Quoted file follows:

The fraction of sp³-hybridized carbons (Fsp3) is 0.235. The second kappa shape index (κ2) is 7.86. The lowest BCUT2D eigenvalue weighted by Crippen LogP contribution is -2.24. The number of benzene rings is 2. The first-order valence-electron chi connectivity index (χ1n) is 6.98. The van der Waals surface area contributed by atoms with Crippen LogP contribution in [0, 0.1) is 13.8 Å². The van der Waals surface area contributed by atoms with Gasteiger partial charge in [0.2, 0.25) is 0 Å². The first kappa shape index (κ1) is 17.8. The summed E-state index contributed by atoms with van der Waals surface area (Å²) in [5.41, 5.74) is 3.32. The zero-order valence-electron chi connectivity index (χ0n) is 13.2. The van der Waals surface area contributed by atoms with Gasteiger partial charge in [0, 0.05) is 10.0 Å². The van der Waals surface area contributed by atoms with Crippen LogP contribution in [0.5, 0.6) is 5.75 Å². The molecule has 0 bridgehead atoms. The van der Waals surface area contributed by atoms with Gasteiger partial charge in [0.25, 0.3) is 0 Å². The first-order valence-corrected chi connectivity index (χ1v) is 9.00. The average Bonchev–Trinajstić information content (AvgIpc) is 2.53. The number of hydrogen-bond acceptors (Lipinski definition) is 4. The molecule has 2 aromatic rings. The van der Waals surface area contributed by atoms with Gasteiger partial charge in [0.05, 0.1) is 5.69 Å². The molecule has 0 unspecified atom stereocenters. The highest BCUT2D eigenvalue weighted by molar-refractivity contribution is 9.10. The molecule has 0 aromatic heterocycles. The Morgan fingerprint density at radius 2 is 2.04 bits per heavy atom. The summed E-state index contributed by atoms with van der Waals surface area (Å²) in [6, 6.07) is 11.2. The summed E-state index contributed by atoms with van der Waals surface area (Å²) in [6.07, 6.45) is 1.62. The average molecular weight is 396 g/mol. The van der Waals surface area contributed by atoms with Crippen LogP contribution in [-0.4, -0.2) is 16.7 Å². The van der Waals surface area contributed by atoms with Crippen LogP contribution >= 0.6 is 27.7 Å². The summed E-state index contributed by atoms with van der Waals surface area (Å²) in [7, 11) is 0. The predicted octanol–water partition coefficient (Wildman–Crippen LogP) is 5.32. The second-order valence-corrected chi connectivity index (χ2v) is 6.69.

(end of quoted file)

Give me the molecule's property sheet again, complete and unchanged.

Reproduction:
The fraction of sp³-hybridized carbons (Fsp3) is 0.235. The second kappa shape index (κ2) is 7.86. The lowest BCUT2D eigenvalue weighted by Crippen LogP contribution is -2.24. The number of benzene rings is 2. The first-order valence-electron chi connectivity index (χ1n) is 6.98. The van der Waals surface area contributed by atoms with Crippen LogP contribution in [0, 0.1) is 13.8 Å². The van der Waals surface area contributed by atoms with Gasteiger partial charge in [0.2, 0.25) is 0 Å². The first kappa shape index (κ1) is 17.8. The summed E-state index contributed by atoms with van der Waals surface area (Å²) in [5.41, 5.74) is 3.32. The zero-order valence-electron chi connectivity index (χ0n) is 13.2. The van der Waals surface area contributed by atoms with Gasteiger partial charge in [0, 0.05) is 10.0 Å². The van der Waals surface area contributed by atoms with Crippen LogP contribution in [0.5, 0.6) is 5.75 Å². The molecule has 0 bridgehead atoms. The van der Waals surface area contributed by atoms with Gasteiger partial charge in [0.25, 0.3) is 0 Å². The first-order valence-corrected chi connectivity index (χ1v) is 9.00. The average Bonchev–Trinajstić information content (AvgIpc) is 2.53. The number of hydrogen-bond acceptors (Lipinski definition) is 4. The molecule has 2 aromatic rings. The van der Waals surface area contributed by atoms with Gasteiger partial charge in [0.05, 0.1) is 5.69 Å². The molecule has 0 unspecified atom stereocenters. The highest BCUT2D eigenvalue weighted by molar-refractivity contribution is 9.10. The molecule has 0 aromatic heterocycles. The Morgan fingerprint density at radius 2 is 2.04 bits per heavy atom. The summed E-state index contributed by atoms with van der Waals surface area (Å²) in [6, 6.07) is 11.2. The summed E-state index contributed by atoms with van der Waals surface area (Å²) in [6.07, 6.45) is 1.62. The average molecular weight is 396 g/mol. The van der Waals surface area contributed by atoms with Crippen LogP contribution in [-0.4, -0.2) is 16.7 Å². The van der Waals surface area contributed by atoms with Crippen LogP contribution >= 0.6 is 27.7 Å². The summed E-state index contributed by atoms with van der Waals surface area (Å²) in [7, 11) is 0. The predicted octanol–water partition coefficient (Wildman–Crippen LogP) is 5.32. The second-order valence-corrected chi connectivity index (χ2v) is 6.69.